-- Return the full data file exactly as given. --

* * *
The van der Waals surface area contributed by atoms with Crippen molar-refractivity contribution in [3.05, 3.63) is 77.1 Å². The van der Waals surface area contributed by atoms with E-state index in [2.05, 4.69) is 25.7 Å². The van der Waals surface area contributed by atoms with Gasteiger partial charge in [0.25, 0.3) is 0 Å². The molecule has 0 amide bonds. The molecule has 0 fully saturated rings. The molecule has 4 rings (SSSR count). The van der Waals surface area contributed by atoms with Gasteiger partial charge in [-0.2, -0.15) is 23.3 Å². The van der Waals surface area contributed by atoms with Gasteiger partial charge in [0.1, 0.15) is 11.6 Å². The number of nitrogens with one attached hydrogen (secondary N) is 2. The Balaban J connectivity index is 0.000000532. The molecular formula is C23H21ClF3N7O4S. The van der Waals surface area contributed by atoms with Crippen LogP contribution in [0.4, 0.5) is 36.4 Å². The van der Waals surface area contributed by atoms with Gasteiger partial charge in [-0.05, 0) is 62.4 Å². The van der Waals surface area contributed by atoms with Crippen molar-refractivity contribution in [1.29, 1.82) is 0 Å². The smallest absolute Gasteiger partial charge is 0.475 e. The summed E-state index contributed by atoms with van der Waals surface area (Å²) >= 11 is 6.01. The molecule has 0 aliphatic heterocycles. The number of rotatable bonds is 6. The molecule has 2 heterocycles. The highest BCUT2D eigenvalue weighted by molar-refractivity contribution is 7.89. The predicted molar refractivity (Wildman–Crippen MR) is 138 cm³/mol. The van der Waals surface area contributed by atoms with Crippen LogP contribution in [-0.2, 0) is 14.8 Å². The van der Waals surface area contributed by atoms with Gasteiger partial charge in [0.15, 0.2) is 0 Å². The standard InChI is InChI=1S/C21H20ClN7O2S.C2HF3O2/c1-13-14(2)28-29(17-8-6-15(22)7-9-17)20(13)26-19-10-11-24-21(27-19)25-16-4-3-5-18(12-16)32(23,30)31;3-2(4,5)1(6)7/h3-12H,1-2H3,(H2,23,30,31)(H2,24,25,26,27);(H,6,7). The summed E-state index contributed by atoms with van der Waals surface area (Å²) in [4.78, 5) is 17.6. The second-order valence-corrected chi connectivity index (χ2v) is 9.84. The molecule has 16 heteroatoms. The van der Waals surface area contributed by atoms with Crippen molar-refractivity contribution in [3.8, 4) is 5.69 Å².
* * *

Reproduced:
The van der Waals surface area contributed by atoms with Crippen molar-refractivity contribution in [3.05, 3.63) is 77.1 Å². The van der Waals surface area contributed by atoms with E-state index in [2.05, 4.69) is 25.7 Å². The van der Waals surface area contributed by atoms with Gasteiger partial charge in [0.25, 0.3) is 0 Å². The molecule has 0 amide bonds. The molecule has 0 fully saturated rings. The molecule has 4 rings (SSSR count). The van der Waals surface area contributed by atoms with Gasteiger partial charge in [-0.2, -0.15) is 23.3 Å². The van der Waals surface area contributed by atoms with Gasteiger partial charge in [0.1, 0.15) is 11.6 Å². The number of nitrogens with one attached hydrogen (secondary N) is 2. The Balaban J connectivity index is 0.000000532. The molecular formula is C23H21ClF3N7O4S. The van der Waals surface area contributed by atoms with Crippen LogP contribution in [0.4, 0.5) is 36.4 Å². The van der Waals surface area contributed by atoms with Gasteiger partial charge in [-0.05, 0) is 62.4 Å². The van der Waals surface area contributed by atoms with Crippen molar-refractivity contribution in [1.29, 1.82) is 0 Å². The smallest absolute Gasteiger partial charge is 0.475 e. The summed E-state index contributed by atoms with van der Waals surface area (Å²) >= 11 is 6.01. The molecule has 0 aliphatic heterocycles. The number of rotatable bonds is 6. The molecule has 2 heterocycles. The highest BCUT2D eigenvalue weighted by molar-refractivity contribution is 7.89. The predicted molar refractivity (Wildman–Crippen MR) is 138 cm³/mol. The van der Waals surface area contributed by atoms with Crippen LogP contribution in [-0.2, 0) is 14.8 Å². The van der Waals surface area contributed by atoms with Gasteiger partial charge in [0.15, 0.2) is 0 Å². The standard InChI is InChI=1S/C21H20ClN7O2S.C2HF3O2/c1-13-14(2)28-29(17-8-6-15(22)7-9-17)20(13)26-19-10-11-24-21(27-19)25-16-4-3-5-18(12-16)32(23,30)31;3-2(4,5)1(6)7/h3-12H,1-2H3,(H2,23,30,31)(H2,24,25,26,27);(H,6,7). The summed E-state index contributed by atoms with van der Waals surface area (Å²) in [4.78, 5) is 17.6. The second-order valence-corrected chi connectivity index (χ2v) is 9.84. The molecule has 16 heteroatoms. The van der Waals surface area contributed by atoms with Crippen molar-refractivity contribution in [3.8, 4) is 5.69 Å².